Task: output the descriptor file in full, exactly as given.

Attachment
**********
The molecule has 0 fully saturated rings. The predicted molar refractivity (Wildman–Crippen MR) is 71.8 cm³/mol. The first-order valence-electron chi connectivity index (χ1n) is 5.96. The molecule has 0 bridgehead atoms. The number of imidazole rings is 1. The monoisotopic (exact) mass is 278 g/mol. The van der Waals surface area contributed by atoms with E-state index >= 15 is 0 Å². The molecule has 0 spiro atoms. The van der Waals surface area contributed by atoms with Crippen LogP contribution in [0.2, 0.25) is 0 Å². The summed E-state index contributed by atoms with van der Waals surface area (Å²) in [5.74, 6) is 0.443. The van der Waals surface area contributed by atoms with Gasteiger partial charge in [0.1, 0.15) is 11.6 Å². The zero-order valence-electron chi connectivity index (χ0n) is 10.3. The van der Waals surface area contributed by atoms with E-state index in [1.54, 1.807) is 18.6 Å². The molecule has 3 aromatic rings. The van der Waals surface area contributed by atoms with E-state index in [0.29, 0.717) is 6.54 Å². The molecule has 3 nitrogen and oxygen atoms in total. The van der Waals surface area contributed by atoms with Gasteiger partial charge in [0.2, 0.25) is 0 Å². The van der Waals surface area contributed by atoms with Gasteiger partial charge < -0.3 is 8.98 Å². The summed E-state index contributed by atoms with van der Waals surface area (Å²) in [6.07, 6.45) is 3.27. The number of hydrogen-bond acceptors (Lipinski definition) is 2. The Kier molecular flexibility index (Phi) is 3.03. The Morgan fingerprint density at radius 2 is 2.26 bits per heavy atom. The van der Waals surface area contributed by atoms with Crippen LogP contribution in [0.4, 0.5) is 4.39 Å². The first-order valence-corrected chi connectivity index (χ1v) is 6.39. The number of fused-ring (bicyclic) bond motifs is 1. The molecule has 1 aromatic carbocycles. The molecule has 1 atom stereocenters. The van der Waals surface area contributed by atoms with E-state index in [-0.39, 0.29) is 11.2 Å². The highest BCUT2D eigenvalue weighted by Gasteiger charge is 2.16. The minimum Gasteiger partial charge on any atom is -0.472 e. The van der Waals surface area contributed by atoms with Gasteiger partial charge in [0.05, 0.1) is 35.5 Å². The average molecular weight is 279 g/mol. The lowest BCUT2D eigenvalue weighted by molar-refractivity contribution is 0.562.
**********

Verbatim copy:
The molecule has 0 fully saturated rings. The predicted molar refractivity (Wildman–Crippen MR) is 71.8 cm³/mol. The first-order valence-electron chi connectivity index (χ1n) is 5.96. The molecule has 0 bridgehead atoms. The number of imidazole rings is 1. The monoisotopic (exact) mass is 278 g/mol. The van der Waals surface area contributed by atoms with E-state index >= 15 is 0 Å². The molecule has 0 spiro atoms. The van der Waals surface area contributed by atoms with Crippen LogP contribution in [0.2, 0.25) is 0 Å². The summed E-state index contributed by atoms with van der Waals surface area (Å²) in [5.74, 6) is 0.443. The van der Waals surface area contributed by atoms with Gasteiger partial charge in [0.1, 0.15) is 11.6 Å². The zero-order valence-electron chi connectivity index (χ0n) is 10.3. The van der Waals surface area contributed by atoms with E-state index in [1.54, 1.807) is 18.6 Å². The molecule has 3 aromatic rings. The van der Waals surface area contributed by atoms with E-state index in [0.29, 0.717) is 6.54 Å². The molecule has 3 nitrogen and oxygen atoms in total. The van der Waals surface area contributed by atoms with Gasteiger partial charge in [0.2, 0.25) is 0 Å². The van der Waals surface area contributed by atoms with Gasteiger partial charge < -0.3 is 8.98 Å². The summed E-state index contributed by atoms with van der Waals surface area (Å²) in [6.07, 6.45) is 3.27. The number of hydrogen-bond acceptors (Lipinski definition) is 2. The Kier molecular flexibility index (Phi) is 3.03. The Morgan fingerprint density at radius 2 is 2.26 bits per heavy atom. The van der Waals surface area contributed by atoms with Crippen LogP contribution in [0.4, 0.5) is 4.39 Å². The first-order valence-corrected chi connectivity index (χ1v) is 6.39. The number of fused-ring (bicyclic) bond motifs is 1. The molecule has 1 aromatic carbocycles. The molecule has 1 atom stereocenters. The van der Waals surface area contributed by atoms with E-state index in [-0.39, 0.29) is 11.2 Å². The highest BCUT2D eigenvalue weighted by Gasteiger charge is 2.16. The minimum Gasteiger partial charge on any atom is -0.472 e. The van der Waals surface area contributed by atoms with Gasteiger partial charge in [0.05, 0.1) is 35.5 Å². The average molecular weight is 279 g/mol. The lowest BCUT2D eigenvalue weighted by molar-refractivity contribution is 0.562.